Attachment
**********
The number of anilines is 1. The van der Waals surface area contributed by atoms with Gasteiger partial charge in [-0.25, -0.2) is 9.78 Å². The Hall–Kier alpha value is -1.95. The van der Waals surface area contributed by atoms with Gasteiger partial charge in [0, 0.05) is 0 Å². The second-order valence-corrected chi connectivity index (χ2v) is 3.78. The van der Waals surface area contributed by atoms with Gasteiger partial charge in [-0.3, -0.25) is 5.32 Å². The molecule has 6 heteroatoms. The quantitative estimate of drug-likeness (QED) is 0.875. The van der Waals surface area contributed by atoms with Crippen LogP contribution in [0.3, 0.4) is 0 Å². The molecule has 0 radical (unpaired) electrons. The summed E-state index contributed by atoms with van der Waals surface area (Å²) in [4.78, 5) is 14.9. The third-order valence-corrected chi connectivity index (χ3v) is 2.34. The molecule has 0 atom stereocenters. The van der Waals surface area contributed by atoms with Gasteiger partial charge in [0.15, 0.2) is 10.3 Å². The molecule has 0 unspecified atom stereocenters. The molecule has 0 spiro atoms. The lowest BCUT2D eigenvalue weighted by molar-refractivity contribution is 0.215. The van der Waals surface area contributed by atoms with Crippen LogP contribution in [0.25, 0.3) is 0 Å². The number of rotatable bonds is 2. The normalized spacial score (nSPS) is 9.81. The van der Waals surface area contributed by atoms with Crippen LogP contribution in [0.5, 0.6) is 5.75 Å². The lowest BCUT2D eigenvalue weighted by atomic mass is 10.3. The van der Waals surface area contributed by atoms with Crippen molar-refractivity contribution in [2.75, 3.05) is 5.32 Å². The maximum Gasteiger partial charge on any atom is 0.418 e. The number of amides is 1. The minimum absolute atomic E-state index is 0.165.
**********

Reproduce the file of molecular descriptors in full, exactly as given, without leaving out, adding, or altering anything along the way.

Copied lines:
The number of anilines is 1. The van der Waals surface area contributed by atoms with Gasteiger partial charge in [-0.25, -0.2) is 9.78 Å². The Hall–Kier alpha value is -1.95. The van der Waals surface area contributed by atoms with Gasteiger partial charge in [0, 0.05) is 0 Å². The second-order valence-corrected chi connectivity index (χ2v) is 3.78. The van der Waals surface area contributed by atoms with Gasteiger partial charge in [-0.3, -0.25) is 5.32 Å². The molecule has 6 heteroatoms. The quantitative estimate of drug-likeness (QED) is 0.875. The van der Waals surface area contributed by atoms with Crippen LogP contribution in [0.3, 0.4) is 0 Å². The molecule has 0 radical (unpaired) electrons. The summed E-state index contributed by atoms with van der Waals surface area (Å²) in [4.78, 5) is 14.9. The third-order valence-corrected chi connectivity index (χ3v) is 2.34. The molecule has 0 atom stereocenters. The van der Waals surface area contributed by atoms with Gasteiger partial charge in [0.15, 0.2) is 10.3 Å². The molecule has 0 unspecified atom stereocenters. The molecule has 0 spiro atoms. The lowest BCUT2D eigenvalue weighted by molar-refractivity contribution is 0.215. The van der Waals surface area contributed by atoms with Crippen LogP contribution in [0.25, 0.3) is 0 Å². The number of rotatable bonds is 2. The normalized spacial score (nSPS) is 9.81. The van der Waals surface area contributed by atoms with Crippen LogP contribution in [0.5, 0.6) is 5.75 Å². The lowest BCUT2D eigenvalue weighted by atomic mass is 10.3. The van der Waals surface area contributed by atoms with Crippen molar-refractivity contribution in [2.75, 3.05) is 5.32 Å². The maximum Gasteiger partial charge on any atom is 0.418 e. The number of amides is 1. The minimum absolute atomic E-state index is 0.165.